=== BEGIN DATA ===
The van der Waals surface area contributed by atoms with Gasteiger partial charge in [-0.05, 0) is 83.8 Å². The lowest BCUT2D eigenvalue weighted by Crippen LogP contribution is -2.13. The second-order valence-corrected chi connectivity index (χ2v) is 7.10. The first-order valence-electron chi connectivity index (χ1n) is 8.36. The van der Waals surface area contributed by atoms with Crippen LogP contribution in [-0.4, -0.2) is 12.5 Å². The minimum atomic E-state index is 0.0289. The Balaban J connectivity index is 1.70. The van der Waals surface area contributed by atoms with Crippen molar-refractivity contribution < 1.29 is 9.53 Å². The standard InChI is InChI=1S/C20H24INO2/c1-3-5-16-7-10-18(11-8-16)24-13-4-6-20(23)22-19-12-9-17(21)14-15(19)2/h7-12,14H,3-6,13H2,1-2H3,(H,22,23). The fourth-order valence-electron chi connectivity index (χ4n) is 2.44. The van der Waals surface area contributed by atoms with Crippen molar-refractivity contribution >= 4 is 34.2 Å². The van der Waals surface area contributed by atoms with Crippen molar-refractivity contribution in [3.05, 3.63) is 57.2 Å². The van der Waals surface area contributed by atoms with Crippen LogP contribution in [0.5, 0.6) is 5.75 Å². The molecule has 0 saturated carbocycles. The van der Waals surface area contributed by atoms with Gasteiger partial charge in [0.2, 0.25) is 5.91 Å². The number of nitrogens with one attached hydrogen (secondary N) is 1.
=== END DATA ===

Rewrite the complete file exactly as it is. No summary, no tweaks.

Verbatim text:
The van der Waals surface area contributed by atoms with Gasteiger partial charge in [-0.05, 0) is 83.8 Å². The lowest BCUT2D eigenvalue weighted by Crippen LogP contribution is -2.13. The second-order valence-corrected chi connectivity index (χ2v) is 7.10. The first-order valence-electron chi connectivity index (χ1n) is 8.36. The van der Waals surface area contributed by atoms with Crippen LogP contribution in [-0.4, -0.2) is 12.5 Å². The minimum atomic E-state index is 0.0289. The Balaban J connectivity index is 1.70. The van der Waals surface area contributed by atoms with Crippen molar-refractivity contribution < 1.29 is 9.53 Å². The standard InChI is InChI=1S/C20H24INO2/c1-3-5-16-7-10-18(11-8-16)24-13-4-6-20(23)22-19-12-9-17(21)14-15(19)2/h7-12,14H,3-6,13H2,1-2H3,(H,22,23). The fourth-order valence-electron chi connectivity index (χ4n) is 2.44. The van der Waals surface area contributed by atoms with Crippen molar-refractivity contribution >= 4 is 34.2 Å². The van der Waals surface area contributed by atoms with Crippen molar-refractivity contribution in [3.05, 3.63) is 57.2 Å². The van der Waals surface area contributed by atoms with Crippen LogP contribution in [0.5, 0.6) is 5.75 Å². The molecule has 0 saturated carbocycles. The van der Waals surface area contributed by atoms with Gasteiger partial charge in [0.2, 0.25) is 5.91 Å². The number of nitrogens with one attached hydrogen (secondary N) is 1.